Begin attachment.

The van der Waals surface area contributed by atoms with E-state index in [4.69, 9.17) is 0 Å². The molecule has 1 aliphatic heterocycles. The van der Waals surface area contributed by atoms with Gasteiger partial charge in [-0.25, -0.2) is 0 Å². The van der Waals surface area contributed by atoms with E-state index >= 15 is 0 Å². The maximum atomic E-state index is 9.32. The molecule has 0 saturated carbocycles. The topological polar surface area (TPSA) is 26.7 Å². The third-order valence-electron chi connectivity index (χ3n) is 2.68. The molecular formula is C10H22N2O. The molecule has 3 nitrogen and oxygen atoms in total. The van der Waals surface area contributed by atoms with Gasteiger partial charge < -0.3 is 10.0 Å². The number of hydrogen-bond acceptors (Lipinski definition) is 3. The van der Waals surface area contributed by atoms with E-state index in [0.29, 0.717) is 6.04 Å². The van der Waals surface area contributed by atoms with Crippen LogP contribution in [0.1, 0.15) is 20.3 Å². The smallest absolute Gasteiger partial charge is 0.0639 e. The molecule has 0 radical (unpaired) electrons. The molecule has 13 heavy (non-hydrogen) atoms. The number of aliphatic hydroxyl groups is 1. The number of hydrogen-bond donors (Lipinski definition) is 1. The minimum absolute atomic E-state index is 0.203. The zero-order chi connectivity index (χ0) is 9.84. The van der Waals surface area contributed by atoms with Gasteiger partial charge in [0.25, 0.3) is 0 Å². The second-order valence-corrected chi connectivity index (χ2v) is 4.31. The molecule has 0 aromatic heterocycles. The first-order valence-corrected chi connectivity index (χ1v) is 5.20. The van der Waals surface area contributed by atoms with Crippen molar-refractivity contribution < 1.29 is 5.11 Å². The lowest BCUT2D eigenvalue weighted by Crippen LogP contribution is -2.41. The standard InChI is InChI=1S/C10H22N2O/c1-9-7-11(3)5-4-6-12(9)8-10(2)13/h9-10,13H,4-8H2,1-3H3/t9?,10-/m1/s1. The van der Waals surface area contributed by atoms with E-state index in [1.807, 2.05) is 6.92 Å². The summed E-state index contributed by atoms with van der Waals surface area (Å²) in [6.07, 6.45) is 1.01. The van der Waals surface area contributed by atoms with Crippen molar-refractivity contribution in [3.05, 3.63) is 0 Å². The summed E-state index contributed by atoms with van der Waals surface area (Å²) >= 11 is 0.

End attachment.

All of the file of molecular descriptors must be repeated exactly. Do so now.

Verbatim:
The van der Waals surface area contributed by atoms with E-state index in [4.69, 9.17) is 0 Å². The molecule has 1 aliphatic heterocycles. The van der Waals surface area contributed by atoms with Gasteiger partial charge in [-0.25, -0.2) is 0 Å². The van der Waals surface area contributed by atoms with E-state index >= 15 is 0 Å². The maximum atomic E-state index is 9.32. The molecule has 0 saturated carbocycles. The topological polar surface area (TPSA) is 26.7 Å². The third-order valence-electron chi connectivity index (χ3n) is 2.68. The molecular formula is C10H22N2O. The molecule has 3 nitrogen and oxygen atoms in total. The van der Waals surface area contributed by atoms with Gasteiger partial charge < -0.3 is 10.0 Å². The number of hydrogen-bond acceptors (Lipinski definition) is 3. The van der Waals surface area contributed by atoms with E-state index in [0.29, 0.717) is 6.04 Å². The van der Waals surface area contributed by atoms with Crippen LogP contribution in [0.1, 0.15) is 20.3 Å². The smallest absolute Gasteiger partial charge is 0.0639 e. The molecule has 0 radical (unpaired) electrons. The molecule has 13 heavy (non-hydrogen) atoms. The number of aliphatic hydroxyl groups is 1. The number of hydrogen-bond donors (Lipinski definition) is 1. The minimum absolute atomic E-state index is 0.203. The zero-order chi connectivity index (χ0) is 9.84. The van der Waals surface area contributed by atoms with Gasteiger partial charge in [0.25, 0.3) is 0 Å². The second-order valence-corrected chi connectivity index (χ2v) is 4.31. The molecule has 0 aromatic heterocycles. The first-order valence-corrected chi connectivity index (χ1v) is 5.20. The van der Waals surface area contributed by atoms with Crippen molar-refractivity contribution < 1.29 is 5.11 Å². The lowest BCUT2D eigenvalue weighted by Crippen LogP contribution is -2.41. The standard InChI is InChI=1S/C10H22N2O/c1-9-7-11(3)5-4-6-12(9)8-10(2)13/h9-10,13H,4-8H2,1-3H3/t9?,10-/m1/s1. The van der Waals surface area contributed by atoms with E-state index in [1.807, 2.05) is 6.92 Å². The summed E-state index contributed by atoms with van der Waals surface area (Å²) in [6.07, 6.45) is 1.01. The van der Waals surface area contributed by atoms with Crippen molar-refractivity contribution in [3.05, 3.63) is 0 Å². The summed E-state index contributed by atoms with van der Waals surface area (Å²) >= 11 is 0.